A conference on the use of fabric formwork for architectural structures drew interest from around the world.
By Sharon Roe
Whether you are drawn to the sinewy, sensuous concrete forms shaped by spandex or to the simplicity, efficiency, and flexibility of the geotextile-formwork, this conference was a feast for the eyes and food for the brain. Presenters came from around the world and shared — for the first time as a collective — their experiences with fabric-formed architectural structures.
Fabric-formed concrete uses flexible, permeable textile membranes (geotextile, cotton, spandex) in place of rigid formwork for concrete construction. Excess water and trapped air are allowed to escape through the membrane while the cement paste is retained. This technology eliminates most of the problems encountered in a traditional pour. Also, with the fabric and the minimal supports required to hold the fabric in place, the fluid concrete is free to find balance with the form as the form conforms to the slurry.
Responding to dreamlike landscapes of his automatic drawings and the availability of an old T-shirt, architect Mark West produced his first fabric-formed concrete. This experience revealed a fuzzy concrete surface — one that you just had to touch. Beginning from this poetic act, he continued his experiments. Whereas Louis Kahn asked the brick what it wanted to be, West asked this of concrete. From cotton to spandex, these experiments produced sensual, skin-like, textures on the surface of concrete forms that had the anthropomorphic qualities of bound bodices and bulging bellies.
Although the elements are beautiful and seductive, most of the builders who are using fabric forms began with a need for practicality. With an eye to the construction site, attention turned to geotextiles. Not only are these durable fabrics already a part of the contractor’s supplies, they function similarly to all other fabrics that have been studied in forming concrete.
Tokyo architect Kenzo Unno developed his construction system in response to the 1995 Kobe earthquake. His requirements were that it had to be earthquake resistant, inexpensive, and easier to build than wood construction. David South, co-founder of Monolithic Constructors Inc. and the Monolithic Domes Institute, uses inflatable fabric forms that are sprayed with concrete to form thin-shelled domes. His system allows for both very large and very small construction, including hand-built housing in developing countries. Sandy Lawton, of Arro-Design, Waitsfield, Vermont, was commissioned to build on a delicate and difficult site. Using fabric Fast-Forms developed by Fab-Form Industries, they were able to drop in the fabric tubes and form five, 9m columns—each column completed in a single pour. Those five columns created a minimal footprint for the remaining construction.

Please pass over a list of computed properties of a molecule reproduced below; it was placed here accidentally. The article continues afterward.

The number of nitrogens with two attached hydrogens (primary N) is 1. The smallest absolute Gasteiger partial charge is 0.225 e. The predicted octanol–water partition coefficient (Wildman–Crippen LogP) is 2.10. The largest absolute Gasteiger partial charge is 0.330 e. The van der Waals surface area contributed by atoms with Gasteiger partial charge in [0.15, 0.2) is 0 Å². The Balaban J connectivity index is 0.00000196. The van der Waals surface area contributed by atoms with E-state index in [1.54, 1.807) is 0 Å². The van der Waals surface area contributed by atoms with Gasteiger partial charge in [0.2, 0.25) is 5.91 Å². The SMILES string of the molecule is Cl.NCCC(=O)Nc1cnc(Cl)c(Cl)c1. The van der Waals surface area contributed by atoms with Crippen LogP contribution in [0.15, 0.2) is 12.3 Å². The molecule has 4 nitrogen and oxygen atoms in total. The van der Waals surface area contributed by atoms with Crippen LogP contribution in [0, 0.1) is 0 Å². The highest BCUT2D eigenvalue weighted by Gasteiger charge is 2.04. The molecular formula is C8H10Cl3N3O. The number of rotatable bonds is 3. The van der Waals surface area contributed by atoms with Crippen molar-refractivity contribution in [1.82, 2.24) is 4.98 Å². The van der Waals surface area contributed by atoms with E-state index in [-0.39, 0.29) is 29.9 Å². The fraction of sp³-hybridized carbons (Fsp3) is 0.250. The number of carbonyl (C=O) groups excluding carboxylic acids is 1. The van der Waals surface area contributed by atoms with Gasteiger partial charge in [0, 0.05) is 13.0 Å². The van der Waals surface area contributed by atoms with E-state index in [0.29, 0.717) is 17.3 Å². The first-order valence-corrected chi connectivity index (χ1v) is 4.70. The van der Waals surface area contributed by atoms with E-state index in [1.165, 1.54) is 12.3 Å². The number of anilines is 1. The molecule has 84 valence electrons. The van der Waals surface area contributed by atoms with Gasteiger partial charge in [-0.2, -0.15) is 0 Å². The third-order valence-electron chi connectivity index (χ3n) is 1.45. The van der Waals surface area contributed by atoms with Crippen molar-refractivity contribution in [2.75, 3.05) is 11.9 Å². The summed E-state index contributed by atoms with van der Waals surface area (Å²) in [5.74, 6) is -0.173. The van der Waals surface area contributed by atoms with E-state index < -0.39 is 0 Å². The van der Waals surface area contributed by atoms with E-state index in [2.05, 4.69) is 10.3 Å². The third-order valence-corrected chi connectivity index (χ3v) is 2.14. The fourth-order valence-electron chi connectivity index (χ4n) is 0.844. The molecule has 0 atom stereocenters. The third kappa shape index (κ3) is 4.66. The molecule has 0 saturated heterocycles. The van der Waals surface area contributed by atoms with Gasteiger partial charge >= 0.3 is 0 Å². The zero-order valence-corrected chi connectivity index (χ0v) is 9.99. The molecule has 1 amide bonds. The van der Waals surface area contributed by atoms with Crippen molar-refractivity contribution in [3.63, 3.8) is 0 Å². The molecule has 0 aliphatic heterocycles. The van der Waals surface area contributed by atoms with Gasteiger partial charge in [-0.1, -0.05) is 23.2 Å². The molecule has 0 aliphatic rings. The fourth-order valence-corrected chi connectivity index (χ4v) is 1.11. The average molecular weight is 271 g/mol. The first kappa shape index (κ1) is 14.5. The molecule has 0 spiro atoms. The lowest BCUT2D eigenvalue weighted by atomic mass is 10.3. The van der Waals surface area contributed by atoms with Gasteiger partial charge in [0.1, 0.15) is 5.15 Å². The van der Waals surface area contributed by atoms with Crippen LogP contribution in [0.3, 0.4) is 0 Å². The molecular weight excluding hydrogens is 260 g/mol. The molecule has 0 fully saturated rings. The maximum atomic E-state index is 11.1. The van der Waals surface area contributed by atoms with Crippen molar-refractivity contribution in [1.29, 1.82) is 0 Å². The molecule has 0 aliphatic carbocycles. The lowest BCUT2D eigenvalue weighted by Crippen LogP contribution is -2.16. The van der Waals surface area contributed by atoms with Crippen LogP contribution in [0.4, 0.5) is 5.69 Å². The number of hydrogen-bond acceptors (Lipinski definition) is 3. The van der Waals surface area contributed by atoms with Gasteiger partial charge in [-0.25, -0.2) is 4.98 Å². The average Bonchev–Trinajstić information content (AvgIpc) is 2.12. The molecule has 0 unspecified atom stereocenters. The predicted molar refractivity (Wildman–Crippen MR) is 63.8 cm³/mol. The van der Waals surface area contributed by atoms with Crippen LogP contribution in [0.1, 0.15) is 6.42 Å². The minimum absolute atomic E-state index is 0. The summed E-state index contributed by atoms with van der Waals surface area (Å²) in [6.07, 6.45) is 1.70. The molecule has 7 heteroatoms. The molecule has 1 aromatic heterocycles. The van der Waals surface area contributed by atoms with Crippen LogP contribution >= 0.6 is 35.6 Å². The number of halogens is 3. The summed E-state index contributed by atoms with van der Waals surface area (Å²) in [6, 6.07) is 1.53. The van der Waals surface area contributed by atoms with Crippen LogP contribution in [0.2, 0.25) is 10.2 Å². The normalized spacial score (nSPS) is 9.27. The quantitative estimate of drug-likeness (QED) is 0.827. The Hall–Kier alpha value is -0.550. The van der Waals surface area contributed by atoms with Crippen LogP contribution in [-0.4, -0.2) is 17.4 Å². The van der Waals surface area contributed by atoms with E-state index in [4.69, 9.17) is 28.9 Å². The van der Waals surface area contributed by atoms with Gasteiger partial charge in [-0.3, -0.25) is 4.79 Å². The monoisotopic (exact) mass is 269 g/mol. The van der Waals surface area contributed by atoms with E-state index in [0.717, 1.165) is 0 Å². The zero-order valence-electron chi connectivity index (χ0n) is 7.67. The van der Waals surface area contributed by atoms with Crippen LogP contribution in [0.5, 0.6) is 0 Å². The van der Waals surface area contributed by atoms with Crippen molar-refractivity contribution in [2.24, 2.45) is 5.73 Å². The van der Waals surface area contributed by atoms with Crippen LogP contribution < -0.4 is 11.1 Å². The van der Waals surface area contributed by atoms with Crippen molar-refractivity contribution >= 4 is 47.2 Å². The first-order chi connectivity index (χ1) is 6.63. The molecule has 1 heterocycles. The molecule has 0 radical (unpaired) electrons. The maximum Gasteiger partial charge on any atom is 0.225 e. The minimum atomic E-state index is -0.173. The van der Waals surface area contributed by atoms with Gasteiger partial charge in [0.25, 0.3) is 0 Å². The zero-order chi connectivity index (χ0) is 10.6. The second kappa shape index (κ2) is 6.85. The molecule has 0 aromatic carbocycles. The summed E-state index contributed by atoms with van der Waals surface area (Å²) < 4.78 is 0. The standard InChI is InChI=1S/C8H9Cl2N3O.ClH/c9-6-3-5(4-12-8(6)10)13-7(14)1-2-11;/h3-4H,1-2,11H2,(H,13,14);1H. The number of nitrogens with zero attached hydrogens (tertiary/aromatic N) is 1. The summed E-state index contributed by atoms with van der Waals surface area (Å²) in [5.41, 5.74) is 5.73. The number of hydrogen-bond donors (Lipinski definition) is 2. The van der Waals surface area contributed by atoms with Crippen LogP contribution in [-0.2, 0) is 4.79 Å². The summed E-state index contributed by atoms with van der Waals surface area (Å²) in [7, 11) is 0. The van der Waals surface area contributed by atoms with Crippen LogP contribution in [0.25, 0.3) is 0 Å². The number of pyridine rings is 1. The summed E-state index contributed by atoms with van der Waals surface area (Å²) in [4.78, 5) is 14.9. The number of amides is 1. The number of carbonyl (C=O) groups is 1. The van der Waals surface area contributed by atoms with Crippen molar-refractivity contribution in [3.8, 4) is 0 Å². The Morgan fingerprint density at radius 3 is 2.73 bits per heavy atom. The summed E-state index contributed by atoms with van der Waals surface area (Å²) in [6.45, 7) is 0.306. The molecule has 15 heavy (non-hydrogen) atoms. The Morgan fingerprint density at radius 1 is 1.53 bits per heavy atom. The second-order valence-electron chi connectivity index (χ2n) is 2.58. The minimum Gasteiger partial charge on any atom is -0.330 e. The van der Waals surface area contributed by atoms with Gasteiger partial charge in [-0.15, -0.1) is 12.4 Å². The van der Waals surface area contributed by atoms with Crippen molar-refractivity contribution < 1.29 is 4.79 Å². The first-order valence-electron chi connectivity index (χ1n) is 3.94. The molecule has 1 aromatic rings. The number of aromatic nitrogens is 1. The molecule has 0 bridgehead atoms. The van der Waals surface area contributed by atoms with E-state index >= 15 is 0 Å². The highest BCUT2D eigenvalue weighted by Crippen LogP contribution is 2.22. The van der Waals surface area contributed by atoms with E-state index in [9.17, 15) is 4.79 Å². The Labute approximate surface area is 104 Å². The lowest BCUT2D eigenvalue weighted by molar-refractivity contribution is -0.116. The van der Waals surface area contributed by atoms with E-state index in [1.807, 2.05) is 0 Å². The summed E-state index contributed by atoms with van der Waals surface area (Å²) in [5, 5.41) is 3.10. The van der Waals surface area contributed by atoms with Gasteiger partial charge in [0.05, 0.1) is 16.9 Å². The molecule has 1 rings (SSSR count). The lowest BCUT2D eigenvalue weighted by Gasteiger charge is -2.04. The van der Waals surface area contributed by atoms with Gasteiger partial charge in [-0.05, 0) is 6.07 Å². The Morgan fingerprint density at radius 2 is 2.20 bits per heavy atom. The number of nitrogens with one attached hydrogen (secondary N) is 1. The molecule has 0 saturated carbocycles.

Yet, in spite of all the positives, the construction market has been slow to adopt this new (no matter how simple) technology. Although it seems almost intuitive that these are excellent systems, there are still many questions and uncertainties. Because the forms have complex curves, the engineering calculations for structural loads are atypical. Researchers such as Arno Pronk, Eindhoven University of Technology, Holland, have begun to understand the structural capabilities and improved strengths possible with the fabric form. Pronk recognized the complicated curving structures draped by fabric were similar to clothing so he borrowed analytical software from the fashion industry and successfully modeled and analyzed these form-active structures.
In the end, it all came back to the T-shirt. Although people had worked independently, the integrity of the construction method had made its way around the world, through artist studios, architecture classrooms, developing countries, post-earthquake zones, research labs, and ended up at this conference — the best one I’ve attended in a decade.
The First International Conference: Fabric Formwork Conference for Architectural Structures, held May 16–18, 2008, was organized by Mark West and the group from C.A.S.T. (The Centre for Architectural Structures and Technology), University of Manitoba, Winnipeg, Manitoba, Canada. For more information on the conference and the speakers: www.fabricforming.org/news_ff_conference.html.